Figure 1.--HBC believes that this is a portrait of a German family taken about 1905. Notice how both boys are dressed in sailor suits, although there are small differences from the uniforms actually worn by the Imperial Navy.
The sailor suit today appears to us as an innocuous outfit for small boys, completely devoid of military or political significance. This was decidely not the case in the 19th and early 20th century. The style was first conceived by Queen Victoria (or more likely Prince Albert) as a way of popularizing the monarchy by wraping it in the most popular British institution--the Royal Navy. The popularity of the sailor suit was fueled by the naval arms race in the late 19th and early 20th century. At the time, the battleship was the super weapon of the era. No country was considered a major power without a flotilla of battleships. Thus the navies of the world achieved great national prestige--in part explaining why the sailor suit proved so popular with both parents and boys.
The sailor suit today appears to us as an innocuous outfit. It is now rarely worn by boys, except for a few specialized outfits such as ring bearers, sea scouts, and choirs. Generally only very young boys are still dressed in sailor suits. The outfit is completely devoid of military, national, or political significance. This was decidely not the case in the 19th and early 20th century.
The style was first conceived by Queen Victoria (or more likely Prince Albert) as a way of popularizing the monarchy by wraping it in the most popular British institution--the Royal Navy. Actually HBC has not yet found any information on just who actually conceived of the idea. It was an enormously successful political decession. The image of the the young princes in sailor suits, esoecially the uniforms of enlisted men, was one of a varriety of steps which helped restore the popularity of the monarchy in Britain. Republicanism which grew greatly in strength on the continent, made little headway in Britain. The adoption of the sailor suit by the British royals had a significant impact on boys' wear. Boys throughout Europe and America began wearing the sailor suit. It was not until the 1890s and the intensification of the naval arms race, however, that the sailor suit became the premeinent boys' style.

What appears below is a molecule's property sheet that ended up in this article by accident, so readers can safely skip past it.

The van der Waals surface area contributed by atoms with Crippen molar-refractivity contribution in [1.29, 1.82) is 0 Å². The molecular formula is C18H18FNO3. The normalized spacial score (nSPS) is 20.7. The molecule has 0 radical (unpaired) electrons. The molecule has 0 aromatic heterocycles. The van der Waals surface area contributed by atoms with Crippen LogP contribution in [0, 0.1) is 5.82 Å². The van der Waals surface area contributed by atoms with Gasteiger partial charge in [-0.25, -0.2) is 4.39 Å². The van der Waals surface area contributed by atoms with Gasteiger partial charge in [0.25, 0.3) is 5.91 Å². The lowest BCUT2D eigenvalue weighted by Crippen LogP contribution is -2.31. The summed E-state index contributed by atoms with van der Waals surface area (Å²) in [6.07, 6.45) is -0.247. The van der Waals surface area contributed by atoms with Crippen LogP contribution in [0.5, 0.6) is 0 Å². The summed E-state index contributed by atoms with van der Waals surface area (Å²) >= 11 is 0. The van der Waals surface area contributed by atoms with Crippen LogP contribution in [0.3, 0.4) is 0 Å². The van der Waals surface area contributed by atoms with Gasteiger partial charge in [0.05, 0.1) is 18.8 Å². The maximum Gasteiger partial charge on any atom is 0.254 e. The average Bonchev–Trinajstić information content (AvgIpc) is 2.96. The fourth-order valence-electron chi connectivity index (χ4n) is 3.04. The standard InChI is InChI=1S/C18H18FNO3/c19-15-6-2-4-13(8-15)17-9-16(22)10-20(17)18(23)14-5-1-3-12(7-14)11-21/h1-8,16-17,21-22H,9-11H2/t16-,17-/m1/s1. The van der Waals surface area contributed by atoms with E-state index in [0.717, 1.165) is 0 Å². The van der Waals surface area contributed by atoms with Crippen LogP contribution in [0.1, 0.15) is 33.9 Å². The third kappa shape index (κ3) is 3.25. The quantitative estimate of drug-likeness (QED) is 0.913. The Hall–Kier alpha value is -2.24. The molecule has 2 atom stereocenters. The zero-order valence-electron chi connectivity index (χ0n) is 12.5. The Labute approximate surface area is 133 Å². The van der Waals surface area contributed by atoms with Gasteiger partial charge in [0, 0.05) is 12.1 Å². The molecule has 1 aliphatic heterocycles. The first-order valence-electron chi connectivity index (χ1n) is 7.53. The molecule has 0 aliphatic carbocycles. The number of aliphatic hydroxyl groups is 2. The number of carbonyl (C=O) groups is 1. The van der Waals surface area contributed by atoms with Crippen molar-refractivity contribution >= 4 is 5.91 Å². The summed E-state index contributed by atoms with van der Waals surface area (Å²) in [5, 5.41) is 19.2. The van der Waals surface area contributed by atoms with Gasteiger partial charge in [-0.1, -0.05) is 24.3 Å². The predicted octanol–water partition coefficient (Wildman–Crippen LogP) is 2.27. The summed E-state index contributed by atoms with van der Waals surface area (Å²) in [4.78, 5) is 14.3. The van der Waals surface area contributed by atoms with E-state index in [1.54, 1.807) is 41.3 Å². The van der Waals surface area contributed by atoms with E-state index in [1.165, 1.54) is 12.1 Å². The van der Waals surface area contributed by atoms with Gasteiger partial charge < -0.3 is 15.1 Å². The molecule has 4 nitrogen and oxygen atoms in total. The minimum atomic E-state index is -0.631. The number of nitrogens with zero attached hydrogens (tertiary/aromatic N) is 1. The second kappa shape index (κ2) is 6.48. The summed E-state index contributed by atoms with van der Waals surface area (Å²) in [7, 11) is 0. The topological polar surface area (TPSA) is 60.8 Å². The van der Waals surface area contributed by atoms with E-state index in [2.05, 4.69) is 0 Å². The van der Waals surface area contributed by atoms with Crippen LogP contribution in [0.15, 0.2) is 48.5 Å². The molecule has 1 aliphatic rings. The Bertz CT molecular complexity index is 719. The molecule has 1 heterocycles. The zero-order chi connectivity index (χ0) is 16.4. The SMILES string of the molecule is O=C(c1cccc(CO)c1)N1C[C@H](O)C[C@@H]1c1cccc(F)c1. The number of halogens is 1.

The popularity of the sailor suit was fueled by the naval arms race in the late 19th and early 20th century. Modern navies and the bnattleship in particular were seen as emblemns of national pride and prestige. The sailor suit had been made an acceptable boys' out fit by Queen Victoria. The growing prestige of national navies in the 1890s made the sailor suit the most popular boys' garment, a garment unlike some other garments, was popular with both parents and boys.
At the time, the battleship was the super weapon of the era. It was the most expensive weapon of war ever conceived. No country by the 1890s was considered a major power without a flotilla of battleships. While not really the case, this view was widely held an accepted by most European leaders at the turn of the century. Thus the navies of the world achieved great national prestige--in part explaining why the sailor suit proved so popular with both parents and boys. In the 1890s virtually every boy in Europe and America would wear a sailor suit.
Crown Prince Wilhelm rose to the throne in 1888 as Wilhelm II. The Kaiser while a student of history, in fact learned nothing from it and proceeded to persue one of the most disastrous foreign policies ever persued by a modern European nation. The new German Kaiser in 1888, who from childhood, undoubtedly influenced by his visits to England with his mother, where he saw the powerful English naval vessels. Young Prince Wilhelm understandablyh developed an interest in the navy. Interestingly an American friend, Poulteney Bigelow, son of te American Ambassador, remembers sailing a toy boat with Princes Wilhem and Henry. Some say this was the nbirth of thre German Navy. Wilhelm's brother Henry was to become an admiral in the Imperial Navy. Influenced by naval planners like Admiral Tripitz, Wilhelm decided to build a navy that would rival the British Royal Navy. There was in fact little military need for Germany to have a strong navy. This decession ignored the fundamental precept of Chancellor Bismarck--isolate France. This more than any other factor changed the outllok of the British public from viewing Grmany as an ally to a potential foe. The result, was to put Britain on the French side when war came in August 1914. Unlike 1870, France did not have to fight the Gerrmans alone, but rather had Brtain and Russia on her side.
Given the importance of the sailor suit, HBC has developed detailed information on this garment and its various manifestations. Few boys' clothing styles have beenb as imortant or so widey worn as the sailor
suit. The sailor suit is certainly one of the classic styles for boys' clothing. Originally conceived in England, it soon became an internatiinally acepted style, easily criossing national obrders. The classic sailor suit has changed little over time, although the
pants worn with it have changed. While the classic style has changed little, there have been many variation on the classic style worn first by the British princes and subsequently by royals and commoners throughout Europe and America.
Navigate the Boys' Historical Clothing Web Site:
[Return to the Main political connotation page]
[Introduction] [Activities] [Bibliographies] [Biographies] [Chronology] [Clothing styles] [Countries] [Literary]
[Contributions] [FAQs] [Glossaries] [Satellite sites]
[Boys' Clothing Home]